Download Info

If you experience problems downloading a file, check if you have the proper application to view it first. In case of further problems read the IDEAS help page. Note that these files are not on the IDEAS site. Please be patient as the files may be large.
File URL: http://www-sre.wu-wien.ac.at/ersa/ersaconfs/ersa03/cdrom/papers/70.pdf
Download Restriction: no

Bibliographic Info

Paper provided by European Regional Science Association in its series ERSA conference papers with number ersa03p70.

as in new window
Length:
Date of creation: Aug 2003
Date of revision:
Handle: RePEc:wiw:wiwrsa:ersa03p70

Contact details of provider:
Postal: Welthandelsplatz 1, 1020 Vienna, Austria
Web page: http://www.ersa.org

Related research

Keywords:

Other versions of this item:

Find related papers by JEL classification:

This paper has been announced in the following NEP Reports:

References

References listed on IDEAS
Please report citation or reference errors to , or , if you are the registered author of the cited work, log in to your RePEc Author Service profile, click on "citations" and make appropriate adjustments.:
as in new window
  1. Jonathan Haskel & Holger Wolf, 2001. "The Law of One Price - A Case Study," NBER Working Papers 8112, National Bureau of Economic Research, Inc.
  2. Maurice Obstfeld & Kenneth Rogoff & Ben Bernanke & Kenneth Rogoff, . "The Six Major Puzzles in International Macroeconomics: Is there a Common Cause?," Working Paper 32326, Harvard University OpenScholar.
  3. Ken Froot & Kenneth Rogoff, . "Perspectives on PPP and Long-Run Real Exchange Rates," Working Paper 32027, Harvard University OpenScholar.
  4. Charles Engel & John H. Rogers, 1994. "How Wide is the Border?," NBER Working Papers 4829, National Bureau of Economic Research, Inc.
  5. Kenneth Rogoff, 1996. "The Purchasing Power Parity Puzzle," Journal of Economic Literature, American Economic Association, vol. 34(2), pages 647-668, June.
  6. Sarno, Lucio & Taylor, Mark P, 2001. "Purchasing Power Parity and the Real Exchange Rate," CEPR Discussion Papers 2913, C.E.P.R. Discussion Papers.
  7. Stephen Cecchetti & Nelson C. Mark & Robert Sonora, 1999. "Price Level Convergence Among United States Cities: Lessons for the European Central Bank," Working Papers 99-01, Ohio State University, Department of Economics.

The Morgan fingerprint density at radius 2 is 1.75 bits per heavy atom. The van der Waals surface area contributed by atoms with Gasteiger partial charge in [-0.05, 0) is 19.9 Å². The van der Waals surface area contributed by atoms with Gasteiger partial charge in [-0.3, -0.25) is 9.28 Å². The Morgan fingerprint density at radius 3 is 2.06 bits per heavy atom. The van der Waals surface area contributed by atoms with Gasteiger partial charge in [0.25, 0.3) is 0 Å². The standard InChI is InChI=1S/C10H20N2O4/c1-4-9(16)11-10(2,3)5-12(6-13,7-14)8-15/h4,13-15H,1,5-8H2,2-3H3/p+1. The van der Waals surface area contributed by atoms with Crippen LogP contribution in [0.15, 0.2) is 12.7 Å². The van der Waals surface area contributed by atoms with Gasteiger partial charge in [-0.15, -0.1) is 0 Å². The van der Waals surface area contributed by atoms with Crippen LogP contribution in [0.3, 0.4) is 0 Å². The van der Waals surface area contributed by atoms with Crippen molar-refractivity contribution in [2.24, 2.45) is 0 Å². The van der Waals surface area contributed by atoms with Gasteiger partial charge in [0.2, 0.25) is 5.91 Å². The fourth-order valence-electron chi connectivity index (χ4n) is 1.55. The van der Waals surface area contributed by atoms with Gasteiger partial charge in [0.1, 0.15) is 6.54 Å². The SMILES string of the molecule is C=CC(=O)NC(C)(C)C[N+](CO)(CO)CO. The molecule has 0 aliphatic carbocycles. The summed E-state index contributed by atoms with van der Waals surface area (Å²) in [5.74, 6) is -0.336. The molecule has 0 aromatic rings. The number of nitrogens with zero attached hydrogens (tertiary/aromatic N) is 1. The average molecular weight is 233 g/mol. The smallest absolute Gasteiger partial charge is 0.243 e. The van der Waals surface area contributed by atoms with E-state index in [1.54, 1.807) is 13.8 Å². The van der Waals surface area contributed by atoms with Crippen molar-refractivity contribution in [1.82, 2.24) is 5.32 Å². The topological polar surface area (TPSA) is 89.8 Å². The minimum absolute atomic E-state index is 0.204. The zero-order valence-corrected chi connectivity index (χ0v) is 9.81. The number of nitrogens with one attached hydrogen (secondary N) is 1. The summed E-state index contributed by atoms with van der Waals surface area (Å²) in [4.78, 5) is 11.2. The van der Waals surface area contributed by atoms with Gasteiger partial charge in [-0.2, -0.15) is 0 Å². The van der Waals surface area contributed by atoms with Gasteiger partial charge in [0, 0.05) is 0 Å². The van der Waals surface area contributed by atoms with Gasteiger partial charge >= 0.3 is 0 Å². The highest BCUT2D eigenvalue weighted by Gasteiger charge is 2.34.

8. Goldberg, Pinelopi & Verboven, Frank, 2001. "Market Integration and Convergence to the Law of One Price: Evidence from the European Car Market," CEPR Discussion Papers 2926, C.E.P.R. Discussion Papers.
  9. David C. Parsley & Shang-Jin Wei, 1996. "Convergence to the Law of One Price Without Trade Barriers or Currency Fluctuations," NBER Working Papers 5654, National Bureau of Economic Research, Inc.
  10. Goldberg, Pinelopi Koujianou & Verboven, Frank, 1998. "The Evolution of Price Dispersion in the European Car Market," CEPR Discussion Papers 2029, C.E.P.R. Discussion Papers.
  11. John H. Rogers, 2002. "Monetary union, price level convergence, and inflation: how close is Europe to the United States?," International Finance Discussion Papers 740, Board of Governors of the Federal Reserve System (U.S.).
  12. Marcus Asplund & Richard Friberg, 2001. "The Law of One Price in Scandinavian Duty-Free Stores," American Economic Review, American Economic Association, vol. 91(4), pages 1072-1083, September.
  13. John H. Rogers, 2001. "Price level convergence, relative prices, and inflation in Europe," International Finance Discussion Papers 699, Board of Governors of the Federal Reserve System (U.S.).
  14. Matthias Lutz, 2003. "Price Convergence under EMU? First Estimates," University of St. Gallen Department of Economics working paper series 2003 2003-08, Department of Economics, University of St. Gallen.